Switching audiences for players: Chloe Mashiter writes

A couple of years ago, Coney worked with Headlong to make What’s She Like, an online game which lives inside the world of Duncan Macmillan’s People, Places and Things, and which still exists to play here. It was an exciting collaboration with various lovely impacts on us at Coney, including a piece we’re very proud of, and also some brilliant new connections.

One of the people we met through Headlong was Chloe Mashiter, a writer, director and performer, and the winner of Headlong’s 2016 Digital Artist Award. With support from the award, along with incredible ingenuity and resourcefulness, Chloe and a team of amazing people have created a new online game called The Last Thing Left. It’s due for release in November, and it’s a great example of inventively using digital storytelling to reach people wherever they are.

Coney’s own Director Tassos has been acting as a mentor on the project, so it’s incredibly exciting for us to be able to share more about the the game. That’s best explained by Chloe herself – so read on for her take on the challenges and rewards of using a digital medium as a theatre-maker.

And of course, don’t forget to check back here and on Chloe’s website in November, to see how you can play The Last Thing Left. 

As a theatre-maker, I’m used to being in the same space as audiences.

(I say I’m used to it. The first show I ever directed, I spent most of the run watching from the tech box because sitting amongst a group of people I’d actively worked to actually make feel uncomfortable feel too tense to bear. But I’ve gotten better at it.)

I have fun improvising with audiences in interactive shows. I enjoy the back-and-forth with audiences in some relaxed performances I run. I like having to focus on an audience member so much in a one-on-one show that I’ll know how they’re feeling from how they’re breathing. I like the immediacy of everyone being in the same space, of that instant response, of the space for feedback in the moment.

Which kind of begs the question: why have I been developing a digital game for the past two years?

I think, really, it comes down to something that’s at the centre of theatre, and at the centre of the kind of game I’ve made – storytelling. I’ve been a long-time fan of indie video games, typically drawn to those which aren’t about giving the player challenges to surpass or puzzles to complete, but are often about the story being told or the meaning of the player’s response to the game.

Beyond that, there’s a lot of different elements of the game I’ve been making, The Last Thing Left, that I think are upshots of my theatre background: the use of binaural sound (put to amazing use onstage); the audio game format (a relatively niche genre where it didn’t feel like there was an intimidating mass of already-made games sprawling ahead of me); the straightforward controls (tapping a touchscreen) and the mechanics that vary from typical gaming ones (focusing essentially on how you support/aid characters in the game).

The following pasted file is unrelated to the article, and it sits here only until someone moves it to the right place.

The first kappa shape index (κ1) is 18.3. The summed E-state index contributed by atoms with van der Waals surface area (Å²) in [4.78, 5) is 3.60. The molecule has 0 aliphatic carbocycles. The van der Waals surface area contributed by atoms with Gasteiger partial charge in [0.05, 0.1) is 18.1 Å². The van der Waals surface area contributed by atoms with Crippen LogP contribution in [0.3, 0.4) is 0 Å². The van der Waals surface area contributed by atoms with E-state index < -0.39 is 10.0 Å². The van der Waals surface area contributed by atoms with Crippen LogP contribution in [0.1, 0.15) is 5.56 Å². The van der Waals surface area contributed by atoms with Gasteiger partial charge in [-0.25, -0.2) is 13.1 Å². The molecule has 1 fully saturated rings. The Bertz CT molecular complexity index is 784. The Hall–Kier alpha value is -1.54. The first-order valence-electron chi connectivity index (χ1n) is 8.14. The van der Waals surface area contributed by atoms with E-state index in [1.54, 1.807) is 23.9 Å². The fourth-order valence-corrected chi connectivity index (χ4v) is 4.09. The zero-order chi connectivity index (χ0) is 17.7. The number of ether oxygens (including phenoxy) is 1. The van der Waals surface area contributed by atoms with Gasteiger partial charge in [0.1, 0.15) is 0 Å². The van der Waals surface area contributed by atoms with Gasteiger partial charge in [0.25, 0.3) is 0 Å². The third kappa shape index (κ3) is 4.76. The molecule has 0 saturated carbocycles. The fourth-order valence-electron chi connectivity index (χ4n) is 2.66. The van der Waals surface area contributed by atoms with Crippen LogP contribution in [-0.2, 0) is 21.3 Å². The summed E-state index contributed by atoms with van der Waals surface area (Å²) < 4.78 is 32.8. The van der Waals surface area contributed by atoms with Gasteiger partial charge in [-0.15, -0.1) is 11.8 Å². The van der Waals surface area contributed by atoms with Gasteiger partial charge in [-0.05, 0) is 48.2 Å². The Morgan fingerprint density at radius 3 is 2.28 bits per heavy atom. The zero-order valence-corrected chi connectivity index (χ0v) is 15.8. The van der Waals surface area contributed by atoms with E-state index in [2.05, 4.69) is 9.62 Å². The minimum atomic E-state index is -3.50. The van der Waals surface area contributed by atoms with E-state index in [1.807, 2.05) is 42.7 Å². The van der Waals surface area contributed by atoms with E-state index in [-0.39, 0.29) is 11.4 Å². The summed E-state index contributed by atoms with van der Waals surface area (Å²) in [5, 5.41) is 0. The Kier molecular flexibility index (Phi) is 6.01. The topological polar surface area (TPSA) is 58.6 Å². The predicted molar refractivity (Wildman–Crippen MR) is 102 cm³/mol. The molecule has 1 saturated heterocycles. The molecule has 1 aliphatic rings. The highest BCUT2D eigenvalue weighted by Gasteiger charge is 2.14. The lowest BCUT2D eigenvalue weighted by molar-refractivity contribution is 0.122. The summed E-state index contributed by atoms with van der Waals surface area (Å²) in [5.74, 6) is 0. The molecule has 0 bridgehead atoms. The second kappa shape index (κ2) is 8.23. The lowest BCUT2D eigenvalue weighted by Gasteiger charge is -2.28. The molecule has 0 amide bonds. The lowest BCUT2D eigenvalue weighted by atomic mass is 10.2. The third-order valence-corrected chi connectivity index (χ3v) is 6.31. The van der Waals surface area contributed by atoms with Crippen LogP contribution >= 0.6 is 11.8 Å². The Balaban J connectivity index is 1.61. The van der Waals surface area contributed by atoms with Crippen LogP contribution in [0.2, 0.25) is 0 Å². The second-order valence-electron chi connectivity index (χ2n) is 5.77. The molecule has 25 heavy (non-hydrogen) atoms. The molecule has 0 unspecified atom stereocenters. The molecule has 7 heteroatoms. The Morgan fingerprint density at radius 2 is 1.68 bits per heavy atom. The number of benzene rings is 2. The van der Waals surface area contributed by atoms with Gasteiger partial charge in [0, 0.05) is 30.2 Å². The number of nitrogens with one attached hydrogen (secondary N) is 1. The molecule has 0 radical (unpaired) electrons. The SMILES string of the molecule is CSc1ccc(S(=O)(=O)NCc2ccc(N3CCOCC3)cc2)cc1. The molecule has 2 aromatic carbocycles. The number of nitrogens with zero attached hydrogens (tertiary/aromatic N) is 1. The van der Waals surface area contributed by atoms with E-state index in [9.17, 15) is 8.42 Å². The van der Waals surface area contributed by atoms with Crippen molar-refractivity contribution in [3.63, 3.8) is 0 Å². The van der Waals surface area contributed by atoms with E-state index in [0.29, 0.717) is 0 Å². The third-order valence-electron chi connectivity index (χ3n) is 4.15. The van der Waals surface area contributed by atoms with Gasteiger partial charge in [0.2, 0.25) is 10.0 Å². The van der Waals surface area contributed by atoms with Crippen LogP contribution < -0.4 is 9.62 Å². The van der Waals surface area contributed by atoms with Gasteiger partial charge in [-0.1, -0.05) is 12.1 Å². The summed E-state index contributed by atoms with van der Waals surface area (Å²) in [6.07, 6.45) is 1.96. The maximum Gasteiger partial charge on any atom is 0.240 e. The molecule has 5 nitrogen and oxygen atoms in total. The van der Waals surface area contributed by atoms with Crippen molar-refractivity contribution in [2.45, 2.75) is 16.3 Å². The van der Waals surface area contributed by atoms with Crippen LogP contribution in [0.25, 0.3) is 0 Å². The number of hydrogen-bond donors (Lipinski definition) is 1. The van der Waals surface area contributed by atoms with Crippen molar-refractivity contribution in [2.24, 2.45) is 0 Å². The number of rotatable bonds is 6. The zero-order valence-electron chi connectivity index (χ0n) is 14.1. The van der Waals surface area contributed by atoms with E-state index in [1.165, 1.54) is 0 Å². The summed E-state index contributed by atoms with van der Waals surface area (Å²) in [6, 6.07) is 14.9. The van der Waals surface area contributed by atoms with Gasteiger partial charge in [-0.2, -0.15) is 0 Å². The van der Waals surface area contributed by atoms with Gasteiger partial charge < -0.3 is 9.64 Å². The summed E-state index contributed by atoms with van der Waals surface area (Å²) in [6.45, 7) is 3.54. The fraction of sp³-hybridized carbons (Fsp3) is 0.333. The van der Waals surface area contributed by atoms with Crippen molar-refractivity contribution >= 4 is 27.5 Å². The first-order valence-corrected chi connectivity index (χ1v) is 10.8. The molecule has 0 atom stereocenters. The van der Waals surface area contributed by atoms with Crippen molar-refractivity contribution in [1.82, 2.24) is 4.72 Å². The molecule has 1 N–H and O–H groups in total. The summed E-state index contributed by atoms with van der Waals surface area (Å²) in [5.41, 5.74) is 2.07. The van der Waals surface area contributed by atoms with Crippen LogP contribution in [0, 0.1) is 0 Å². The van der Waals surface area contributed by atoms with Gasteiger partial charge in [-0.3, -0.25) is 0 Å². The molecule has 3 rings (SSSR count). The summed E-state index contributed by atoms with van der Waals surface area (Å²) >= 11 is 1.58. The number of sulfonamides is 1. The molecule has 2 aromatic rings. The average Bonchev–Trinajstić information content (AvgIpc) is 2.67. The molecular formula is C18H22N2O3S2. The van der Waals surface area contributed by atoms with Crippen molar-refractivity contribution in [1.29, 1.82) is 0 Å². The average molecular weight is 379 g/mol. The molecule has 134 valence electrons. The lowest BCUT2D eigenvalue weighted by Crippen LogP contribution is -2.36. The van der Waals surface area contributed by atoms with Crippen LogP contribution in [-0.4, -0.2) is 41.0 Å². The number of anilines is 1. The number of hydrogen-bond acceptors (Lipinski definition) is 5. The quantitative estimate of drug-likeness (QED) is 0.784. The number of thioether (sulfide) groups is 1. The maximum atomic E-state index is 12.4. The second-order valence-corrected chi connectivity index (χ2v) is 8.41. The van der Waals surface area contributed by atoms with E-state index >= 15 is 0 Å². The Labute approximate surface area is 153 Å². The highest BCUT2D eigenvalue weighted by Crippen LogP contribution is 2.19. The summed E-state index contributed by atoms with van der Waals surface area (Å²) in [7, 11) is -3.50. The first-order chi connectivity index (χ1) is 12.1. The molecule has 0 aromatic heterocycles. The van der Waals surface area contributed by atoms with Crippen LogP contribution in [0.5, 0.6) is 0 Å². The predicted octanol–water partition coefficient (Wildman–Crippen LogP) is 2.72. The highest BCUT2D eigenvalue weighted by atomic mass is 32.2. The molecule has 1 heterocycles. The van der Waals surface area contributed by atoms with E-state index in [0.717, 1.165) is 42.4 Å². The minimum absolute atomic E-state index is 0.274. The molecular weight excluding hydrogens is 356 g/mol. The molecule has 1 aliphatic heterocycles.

Stills from The Last Thing Left

Stills from The Last Thing Left

I think there are two sides to the coin of working in a new medium – how you have to adapt to a new process of making something (with different systems, collaborators, timelines and suchlike), and how what you make is shaped by your different background. There’s also the two sides of how it can feel – exhilarating for all the possibilities, the things to learn and discover, for how new and different everything is – and terrifying for exactly the same reasons!

Right now, the difference between an audience that I can share a space with, and players who I can’t, is the scariest thing about all this. Making a live show where there can be an immediate reaction might seem intimidating, but it feels strange to me that I’m about to put something out into the world – something people can interact with and I can’t speak to them all afterwards about their thoughts, my inspirations, their interpretations and my intentions. Actually thinking about people’s experiences as players has had a fair amount of overlap with audiences (boiling down to the story fundamentals of ‘do people understand, believe and care about what’s happening?’), it’s the relationship between myself as a maker and them as players/audiences that’s felt really different. And sometimes scary. But as the release date gets closer, it also gets a lot more exciting too…

Chloe is a writer, director and performer whose work often sits in a blurry grey area somewhere between theatre and games. Her biggest current project is a set of shows under the banner Adventurers Wanted, which adapt tabletop roleplaying games for the stage and range from 250hr-long marathon participatory shows to specially commissioned one-offs. You can see more from Chloe on her website, and on Twitter.

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